The Queen's touching bond with her great-grandchildren revealed – from sweet nicknames to surprising them with gifts

The Queen's touching bond with her great-grandchildren revealed – from sweet nicknames to surprising them with gifts


SHE wasn’t always able to devote time to her own children – but the Queen is determined to do things differently with her grandchildren and great-grandchildren, says royal expert Ingrid Seward.

They call her Gan-Gan and she delights in leaving little surprises in their bedrooms when they come to stay.

While we rarely see the Queen with her great-grandchildren – this touching snap, released after the death of Prince Philip and taken by the Duchess of Cambridge, is one of the few occasions they have been photographed together – she is close to them all, mentioning them in her Christmas speeches, in her letters and in conversation.

In fact, her family of eight grandchildren and 10 great-grandchildren is what keeps her going.

These days, the Queen is confident that the future of the monarchy, for which she has worked so hard, is secured not only by her son Prince Charles, but by her grandson Prince William and her great-grandson Prince George.

In truth, she could relax and let them get on with it, but even after a year of Covid restrictions and the death of her beloved husband Prince Philip last month, she still has that extraordinary energy and commitment.

“If I stop, I drop,” she often quips. Her grown-up grandchildren are in awe of her energy. “I have been asking her for years what her secret is, but she won’t tell me,” Prince Harry said on her 90th birthday.

In his bombshell interview with Oprah Winfrey in March, Harry insisted he’s had more conversations with his grandmother recently than he has for many years, adding: “My grandmother and I have a really good relationship.”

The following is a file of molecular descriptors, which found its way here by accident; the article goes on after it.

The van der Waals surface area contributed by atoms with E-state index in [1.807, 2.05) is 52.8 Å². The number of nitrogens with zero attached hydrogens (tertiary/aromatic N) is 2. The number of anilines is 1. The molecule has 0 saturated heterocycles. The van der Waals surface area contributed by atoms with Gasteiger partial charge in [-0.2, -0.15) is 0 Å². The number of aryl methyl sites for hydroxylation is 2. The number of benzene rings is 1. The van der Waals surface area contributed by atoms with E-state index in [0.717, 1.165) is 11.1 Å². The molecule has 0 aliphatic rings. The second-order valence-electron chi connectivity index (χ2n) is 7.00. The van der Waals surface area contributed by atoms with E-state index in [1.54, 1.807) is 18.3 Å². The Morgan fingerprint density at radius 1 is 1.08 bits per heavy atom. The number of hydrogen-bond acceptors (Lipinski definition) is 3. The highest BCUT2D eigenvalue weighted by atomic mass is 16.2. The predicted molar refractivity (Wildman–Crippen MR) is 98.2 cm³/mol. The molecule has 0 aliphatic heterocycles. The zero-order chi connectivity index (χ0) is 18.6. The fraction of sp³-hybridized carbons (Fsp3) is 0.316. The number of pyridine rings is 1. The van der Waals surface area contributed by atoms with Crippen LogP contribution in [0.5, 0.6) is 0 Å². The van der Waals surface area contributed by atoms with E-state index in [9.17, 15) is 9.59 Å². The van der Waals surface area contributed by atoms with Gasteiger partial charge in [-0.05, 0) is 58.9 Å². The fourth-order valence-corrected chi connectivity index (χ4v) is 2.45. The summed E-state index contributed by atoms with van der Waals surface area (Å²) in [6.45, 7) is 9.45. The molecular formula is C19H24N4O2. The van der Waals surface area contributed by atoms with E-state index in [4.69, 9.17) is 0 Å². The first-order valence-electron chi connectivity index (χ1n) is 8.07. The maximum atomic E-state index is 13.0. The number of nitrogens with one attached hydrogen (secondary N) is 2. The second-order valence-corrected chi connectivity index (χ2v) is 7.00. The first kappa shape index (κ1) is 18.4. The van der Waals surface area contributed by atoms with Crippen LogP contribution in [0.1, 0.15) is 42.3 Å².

But in truth, they were not always close. During the late ’80s and early ’90s, when his parents were going through the worst period of their marriage, Diana kept the boys to herself if she possibly could.

But both William and Harry loved Balmoral – the royal family’s Scottish holiday home – and Diana drew the line at preventing them from going, which meant they got to see their grandparents while spending time there with their father.

The Queen loves nothing more than to see her grandchildren and great-grandchildren having fun and Balmoral is central to this. The family flock there in the summer and it’s where she is relaxed and can give them her full attention.

Not all of her grandchildren employ full-time nannies, so in Scotland the older children look after the younger ones and they all join in. And for once the Queen does not have to adhere to a strict schedule.

The only exception to this are the Sussexes, who have barely set foot in the UK since relocating to the US and are unlikely to return any time soon after their Oprah interview sent shockwaves through the royal family.

Meghan is due to give birth to their daughter – the Queen’s 11th great-grandchild – imminently, but unless Meghan and Harry bring the baby to Britain, the Queen won’t get to meet her.